The fashion industry is responsible for a lot of waste:
- According to the United Nations Partnership on Sustainable Fashion and the SDG’s nearly 20% of global wastewater is produced by the fashion industry
- The same study found that between 2000 and 2014, clothing production doubled with the average consumer buying 60 percent more pieces of garment compared to 15 years ago. Yet, each clothing item is now kept half as long.
- The Environmental Protection Agency, that 15.1 million tons of textile waste was generated in 2013, of which 12.8 million tons were discarded (via NPR).
Many of us want to eliminate fast fashion from our closets and invest in quality products that last. Unless they're Knix wireless bras, bras typically last a mere 6-12 months. So you might wonder what you can do with old bras other than simply tossing them? Are there better environmental and ethical options for your old bra?
Thankfully, yes there are...
Old (Unworn or Gently Used) Bras Can Be Donated
Got a bra in your underwear bra that you never wore as often as you thought you would. Or that ended up being the wrong size or uncomfortable for you? Donate them.
Some thrift stores do not accept donated bras (Goodwill, for example, will vary location by location). But if you have a bra that’s clean and gently worn, or new, you have a number of options for donating bras.
- Local shelters: Help women in your immediate community by checking if your local women’s shelters and homeless shelters will let you donate your old clothes and used bras.
- Free the Girls: For those of us located in the U.S. or Canada, Free the Girls accepts donations or new and gently worn bras. They use your bra donations to empower previously enslaved and trafficked women to become entrepreneurs and find true freedom in Maputo, Mozambique; San Salvador, El Salvador; and San Jose, Costa Rica. Learn how to donate bras here.
- The Bra Recyclers: In partnership with companies around the United States, Canada and Puerto Rico, The Bra Recyclers accepts gently worn or unworn bras and recycles, reuses or repurposes them, while also providing substantial social benefits to women and girls escaping domestic violence, drug addiction, human trafficking and breast cancer survivors. Learn how to donate bras here.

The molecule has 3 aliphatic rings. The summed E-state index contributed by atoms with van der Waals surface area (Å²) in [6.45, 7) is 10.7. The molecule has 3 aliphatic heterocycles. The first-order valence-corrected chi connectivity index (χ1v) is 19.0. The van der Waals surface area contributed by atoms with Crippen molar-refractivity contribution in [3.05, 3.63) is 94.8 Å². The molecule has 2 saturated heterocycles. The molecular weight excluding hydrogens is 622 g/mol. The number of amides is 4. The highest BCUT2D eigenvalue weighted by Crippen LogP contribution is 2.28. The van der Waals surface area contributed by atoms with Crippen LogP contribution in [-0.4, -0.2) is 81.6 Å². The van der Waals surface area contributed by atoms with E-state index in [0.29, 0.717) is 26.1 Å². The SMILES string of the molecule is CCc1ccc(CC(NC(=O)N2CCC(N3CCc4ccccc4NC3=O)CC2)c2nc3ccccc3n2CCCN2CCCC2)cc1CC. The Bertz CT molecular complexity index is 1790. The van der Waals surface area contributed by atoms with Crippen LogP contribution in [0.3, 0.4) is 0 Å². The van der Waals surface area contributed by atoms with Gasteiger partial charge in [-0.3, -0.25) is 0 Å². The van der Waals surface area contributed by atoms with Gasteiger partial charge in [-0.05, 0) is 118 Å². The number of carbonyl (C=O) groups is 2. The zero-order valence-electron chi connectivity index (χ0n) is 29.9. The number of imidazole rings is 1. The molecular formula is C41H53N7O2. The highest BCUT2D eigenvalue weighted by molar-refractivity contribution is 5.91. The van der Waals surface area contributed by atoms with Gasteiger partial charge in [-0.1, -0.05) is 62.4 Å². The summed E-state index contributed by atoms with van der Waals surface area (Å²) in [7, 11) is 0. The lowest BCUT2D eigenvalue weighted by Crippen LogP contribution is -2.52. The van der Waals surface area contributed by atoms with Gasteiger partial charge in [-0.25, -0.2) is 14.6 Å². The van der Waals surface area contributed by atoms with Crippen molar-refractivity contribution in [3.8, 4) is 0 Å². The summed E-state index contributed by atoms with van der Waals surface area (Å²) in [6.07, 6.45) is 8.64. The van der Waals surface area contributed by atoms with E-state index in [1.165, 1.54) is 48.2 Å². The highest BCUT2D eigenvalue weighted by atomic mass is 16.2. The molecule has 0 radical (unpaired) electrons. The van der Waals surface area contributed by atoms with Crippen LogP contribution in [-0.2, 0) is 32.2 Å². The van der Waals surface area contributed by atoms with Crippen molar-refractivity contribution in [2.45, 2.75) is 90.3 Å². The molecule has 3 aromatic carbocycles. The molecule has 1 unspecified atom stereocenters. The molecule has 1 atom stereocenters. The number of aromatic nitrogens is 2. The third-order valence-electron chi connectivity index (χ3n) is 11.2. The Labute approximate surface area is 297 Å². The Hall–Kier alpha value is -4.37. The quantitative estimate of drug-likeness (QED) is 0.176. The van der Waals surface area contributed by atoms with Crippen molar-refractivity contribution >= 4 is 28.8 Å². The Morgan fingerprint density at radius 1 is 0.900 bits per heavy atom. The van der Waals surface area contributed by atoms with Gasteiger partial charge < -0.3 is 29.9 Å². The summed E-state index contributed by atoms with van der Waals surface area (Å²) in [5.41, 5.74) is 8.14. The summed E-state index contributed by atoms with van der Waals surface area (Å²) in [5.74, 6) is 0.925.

- I Support the Girls: For readers in the U.S. I Support the Girls collects and distributes essential items, including used bras, underwear, and menstrual hygiene products to women and folx experiencing homelessness, impoverishment, or distress to stand tall with dignity.
- In-store trade-ins and donations: Mall stores sometimes organize bra and clothing drives or trade-ins which are a great opportunity to bring in used bras and get yourself something new. You might also check with your local lingerie stores to find out if they take donations.
Or Try Some Creative Upcycling
Pinterest and YouTube have a few novel ideas about ways you can upcycle old bras. One of the most popular lessons comes via Skunkboy blog showing how an old bra can be sewn into a backless dress to give you some support, where you might otherwise go braless.
Other suggestions you’ll find online include everything from purses to shoe inserts. Suffice to say if you’re the creative / crafty type, you can let your imagination run free!
Recycle Bras ... Or Even Compost Them!
If your old bras are truly expired telltale signs include:
- Loose or stretched out band and/or straps
- Underwires bent or popping out
- Molded cups losing their shape
- Stained, torn or damaged fabric showing signs of breakdown
If this is the case, your bra isn’t in good enough shape to be donated. But it can be recycled. Here are some ways to do that:
- The Bra Recycling Agency: In the U.S., B.R.A. ensures bra materials get recycled rather than end up in a landfill. All proceeds for underwire metal recycling are 100% donated to Breast Cancer Research.
- Local Recyclers: Check your neighbourhood for clothing bins that specifically mention recycling (rather than donations for reuse). Many organizations accept worn out clothes for recycling. What happens to these items? They can be:
- Recycled into industrial rags
- Shredded and turned into insulation
- Recycled and turned into new textile products
- Certain stores: A good by-product of the conversation around fast fashion is that companies like H&M have stepped up their efforts to mitigate the problems they contribute to. If you're in Toronto or Vancouver, you can donate in the Knix stores as well.
Underwear or clothing that’s 100% cotton can also be composted. Make sure you cut off any elastic bands and then they can go in your compost bin!
The Absolute Last Resort: Trash it
If your bra is beyond repair and cannot be donated for reuse and you are unable to find a way to recycle it, your last resort is to trash it.
Obviously this adds to the textile waste problem and given the lifespan of bras this is an unfortunate cycle to become locked into.
At the very least, work hard to minimize waste by buying bras you’ll actually wear (like wireless bras from Knix), use and love thoroughly before they end up in the trash.